Late last night, the Congressional Appropriations Committees unveiled their final agreement on fiscal year 2024 funding levels for the six appropriations bills that have not yet passed, including the Labor HHS Education bill. In this challenging budget environment and with an overall spending ceiling lower than in fiscal year 2023, the fact that this agreement provides most K-12 education programs with level funding, adds small increases to major title programs, and makes modest cuts to a few others represents a significant victory. Title II-A, the only program focused specifically on educator professional learning, received level funding – a major win after the House Appropriations Subcommittee proposed to eliminate it.

The House is expected to take up and pass this final package of fiscal year 2024 spending bills on March 22, with the Senate following suit shortly thereafter. With the current continuing resolution set to expire at midnight on Friday, there is a chance that the federal agencies receiving their funding through this package may shut down for a brief period as Congress completes final votes on it.

Overall, Congress’ final FY 2024 spending deal proposes to cut more than $235 million from the Department of Education’s budget, but most of those cuts come from the earmark portion of the Department’s budget. This reduction in member projects allowed congressional appropriators to provide most of the large federal title programs with either level funding (Title II-A, Title III and Title IV-A) or modest increases over fiscal year 2023 totals: Title I (+$20 million), IDEA (+$20 million), Perkins CTE (+$10 million) and Impact Aid (+$7 million).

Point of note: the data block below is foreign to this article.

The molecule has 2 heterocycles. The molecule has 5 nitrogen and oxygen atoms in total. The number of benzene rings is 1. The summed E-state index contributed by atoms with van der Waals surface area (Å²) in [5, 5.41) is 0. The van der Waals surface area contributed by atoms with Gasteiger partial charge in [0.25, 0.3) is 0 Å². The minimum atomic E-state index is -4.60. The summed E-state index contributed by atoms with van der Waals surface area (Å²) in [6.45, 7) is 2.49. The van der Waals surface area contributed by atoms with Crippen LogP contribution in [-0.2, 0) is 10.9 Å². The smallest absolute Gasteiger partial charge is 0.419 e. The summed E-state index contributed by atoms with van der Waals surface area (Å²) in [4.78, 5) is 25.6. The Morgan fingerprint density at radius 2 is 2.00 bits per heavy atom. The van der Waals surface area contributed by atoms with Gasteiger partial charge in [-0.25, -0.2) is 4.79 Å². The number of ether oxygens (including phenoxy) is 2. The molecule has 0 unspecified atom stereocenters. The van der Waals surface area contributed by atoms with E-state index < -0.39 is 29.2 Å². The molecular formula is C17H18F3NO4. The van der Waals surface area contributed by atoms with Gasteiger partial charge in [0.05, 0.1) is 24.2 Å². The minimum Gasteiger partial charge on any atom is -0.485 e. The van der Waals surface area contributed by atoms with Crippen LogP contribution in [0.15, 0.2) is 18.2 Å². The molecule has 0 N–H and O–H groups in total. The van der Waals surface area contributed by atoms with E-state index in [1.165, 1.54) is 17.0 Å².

One major K-12 casualty in this year’s funding crunch is the Teacher and School Leader Incentive Grants program, which will see its funding reduced from $173 million in fiscal year 2023 to $60 million in FY 2024 – a whopping 65% cut. This program, which is focused on providing grants to non-profit and for-profit entities to develop, implement, improve or expand comprehensive Performance Based Compensation Systems or Human Capital Management Systems for teachers and schools leaders, is supported by many national education associations for helping maximize teacher effectiveness.

The legislative report accompanying the final bill also included language that requests the Department to furnish to Congress within one year a report “on how states use this funding to increase educational opportunity and student achievement by improving the effectiveness of teachers, principals, and other school leaders.” This report is to be made publicly available on the Department’s website.

Below is a breakdown of key K-12 program funding levels:

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